What happened

Synthesis of the massacre.

On December 8th, 1981, troops of the Infantry Batalion Atlacatl, BIRI, (rapid reaction unit) arrived in Perquín. The commander in charge of the Battalion was Lieutenant Coronel Domingo Monterrosa Barrios, now deceased. The officer in charge of the operation was Major Natividad de Jesús Cáceres Cabrera. The contingent arrived with about six hundred troops.

In the afternoon of December 10th, the five companies of BIRI Atlacatl, came together in the village of El Mozote. An area where only civilians lived. In the El Mozote area hundreds of displaced persons had moved in. Rumors were circulating that the people living there would not be rounded up by the army. The Battalion took control of the village and gathered the residents in the plaza and told them to return to their houses with the threat that they would be killed if they came out.

On December 11th, in the early hours of the morning, the people of El Mozote were again brought together in the plaza but this time they were separated into groups: men and older boys in one group and the women and younger children in another. This group of women and young children were enclosed in several houses nearby. At eight o’clock in the morning the executions began with the men and adolescent boys, by groups. This took place around the village and the people of the community were filled with fear and terror. In the afternoon hours, after they had assassinated this great number of people, they did the same with the women. They separated the youngest of the women (from nine years old) from the rest then raped, tortured and executed them. Next they separated the women from their children to be taken to the place where they were to be massacred, in the far southeast section of the village. That night, the dozens of children and babies that were in the village chapel were killed by the soldiers and their bodies thrown into the “Convento” or parish house, which was a small building adjacent to the chapel.

Similar extermination procedures were carried out by the BIRI Atlacatl and other Army units massacring dozens of rural families in the nearby villages of Ranchería and Los Toriles on December 12th 1981, both located to the north of El Mozote. Then, on December 13th, the massacre was further extended to the villages Jocote Amarillo and Cerro Pando, to the south of El Mozote.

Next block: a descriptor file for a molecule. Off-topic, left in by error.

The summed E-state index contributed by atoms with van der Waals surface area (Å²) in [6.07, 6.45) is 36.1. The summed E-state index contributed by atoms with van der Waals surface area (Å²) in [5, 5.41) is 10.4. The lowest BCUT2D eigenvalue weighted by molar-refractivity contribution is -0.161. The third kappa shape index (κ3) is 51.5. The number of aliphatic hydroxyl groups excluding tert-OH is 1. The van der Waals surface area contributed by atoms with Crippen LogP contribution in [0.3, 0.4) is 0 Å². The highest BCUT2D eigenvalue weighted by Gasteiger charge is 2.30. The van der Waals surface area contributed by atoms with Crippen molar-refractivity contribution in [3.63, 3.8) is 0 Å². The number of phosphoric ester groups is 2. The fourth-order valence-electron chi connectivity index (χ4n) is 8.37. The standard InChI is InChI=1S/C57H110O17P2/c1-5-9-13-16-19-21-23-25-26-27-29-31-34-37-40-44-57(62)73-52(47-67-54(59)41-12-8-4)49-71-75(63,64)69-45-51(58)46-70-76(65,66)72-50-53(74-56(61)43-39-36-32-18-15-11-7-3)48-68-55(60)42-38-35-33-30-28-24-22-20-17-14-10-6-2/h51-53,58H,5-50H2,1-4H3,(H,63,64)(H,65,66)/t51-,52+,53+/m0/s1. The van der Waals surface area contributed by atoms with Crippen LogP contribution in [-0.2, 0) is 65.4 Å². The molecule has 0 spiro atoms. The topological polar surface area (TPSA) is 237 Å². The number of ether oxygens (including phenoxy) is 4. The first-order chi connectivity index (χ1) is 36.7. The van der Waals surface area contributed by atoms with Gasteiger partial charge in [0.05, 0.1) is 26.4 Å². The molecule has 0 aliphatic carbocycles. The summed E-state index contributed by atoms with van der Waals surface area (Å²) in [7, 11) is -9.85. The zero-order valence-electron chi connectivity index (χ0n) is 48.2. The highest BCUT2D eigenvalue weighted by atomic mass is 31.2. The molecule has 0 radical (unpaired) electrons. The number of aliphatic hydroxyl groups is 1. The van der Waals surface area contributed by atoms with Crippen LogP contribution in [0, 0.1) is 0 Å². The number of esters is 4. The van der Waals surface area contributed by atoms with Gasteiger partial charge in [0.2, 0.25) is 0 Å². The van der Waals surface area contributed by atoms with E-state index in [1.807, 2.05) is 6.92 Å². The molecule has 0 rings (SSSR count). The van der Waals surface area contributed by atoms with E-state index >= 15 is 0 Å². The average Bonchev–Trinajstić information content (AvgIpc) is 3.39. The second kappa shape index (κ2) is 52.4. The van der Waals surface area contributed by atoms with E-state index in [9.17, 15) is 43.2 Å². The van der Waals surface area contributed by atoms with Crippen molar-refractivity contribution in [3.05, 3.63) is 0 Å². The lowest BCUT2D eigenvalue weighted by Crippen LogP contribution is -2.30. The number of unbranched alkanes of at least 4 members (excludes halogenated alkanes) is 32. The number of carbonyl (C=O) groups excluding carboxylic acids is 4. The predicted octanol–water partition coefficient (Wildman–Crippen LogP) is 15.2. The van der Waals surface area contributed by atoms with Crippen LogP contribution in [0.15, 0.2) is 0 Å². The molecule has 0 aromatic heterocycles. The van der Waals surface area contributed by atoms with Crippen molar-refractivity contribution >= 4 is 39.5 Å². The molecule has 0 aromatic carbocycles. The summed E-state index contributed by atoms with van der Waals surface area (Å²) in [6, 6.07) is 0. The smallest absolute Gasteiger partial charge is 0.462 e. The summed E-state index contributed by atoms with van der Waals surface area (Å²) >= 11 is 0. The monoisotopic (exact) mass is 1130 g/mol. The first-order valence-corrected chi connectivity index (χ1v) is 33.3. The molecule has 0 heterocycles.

The massacre of Mozote was part of the military strategy of genocide against the Salvadoran population, the government and the army exterminated massive numbers of innocent campesinos (rural people) in the war zones. The thought was “take away the water from the fish”. As a result many massacres of hundreds of rural families were carried out in various places in the country such as Chalatenango, San Vicente, Cabañas, and Morazán in the years from 1980 until 1984. The operations were known as: “Land clearing Operations”.  

The Exhumations

On October 13th 1992, the Argentinean Team of Forensic Anthropology (EAAF) and experts of the Legal Medicine Institute of El Salvador began forensic archaeological work in the place denominated as, 1 “The Convent” of the village El Mozote. Previously, the Judge of the case ordered a series of bureaucratic and unnecessary procedures that were to (try to) impede the participation of the Argentinean anthropologists. Later on, the scientific work  would be summarised by several North American experts of world fame. The exhumations of the victims of the Massacre were carried out within the context of investigations that the Commission of Truth had developed and in conformity to its control.

The conclusions of the forensic report on the exhumations in “the Convent” were both categorical and horrific to read. It was clearly demonstrated that all the victims were deposited there at the same time, rejecting the hypothesis of a ‘clandestine cemetery’, a theory spread by some of the judicial authorities on the findings. It concluded in the investigated events that the remains of a minimum of 146  persons were recovered, although the number could be greater, given the consequential uncertainty caused by massive pre-mortem lesions, the post-mortem damage and the mixing of the remains. Many of the children could have been totally cremated and others, perhaps, were not counted due to the extensive fragmentation of the body parts.

In the place known as the “convento” or parish house, (one room of four adobe walls and a roof), a space of 3 by 5 meters, were unearthed the remains of 146 persons and 19 ‘concentrations’. 140 were small children under the age of 12 years with an average age of six years. Among the adults were an elderly woman and another woman in her third trimester of pregnancy. Many of the small children were pulverized by the explosions and fires so the number of victims can be greater.

Twenty-four shooters killed the children, using M-16 rifles and bullets manufactured in the United States. Experts established that the victims could not have been killed by crossfire, and that they were not buried there in groups at different times.

The forensics experts concluded that it was a massive execution, carried out all at the same time and that the victims did not die in a cross-fire between two armies, but in one massive assassination.

To date a list has been complied of the names of those massacred, it totals more than 800 people. The list includes more than 420 children.

What happened in El Mozote, for good or for evil, is part of our history. To forget it would be fatal because only in preserving and remembering history can we avoid repeating similar horrific acts.

Source of information: The community of El Mozote, Tutela Legal (legal aid office) archdiocese of San Salvador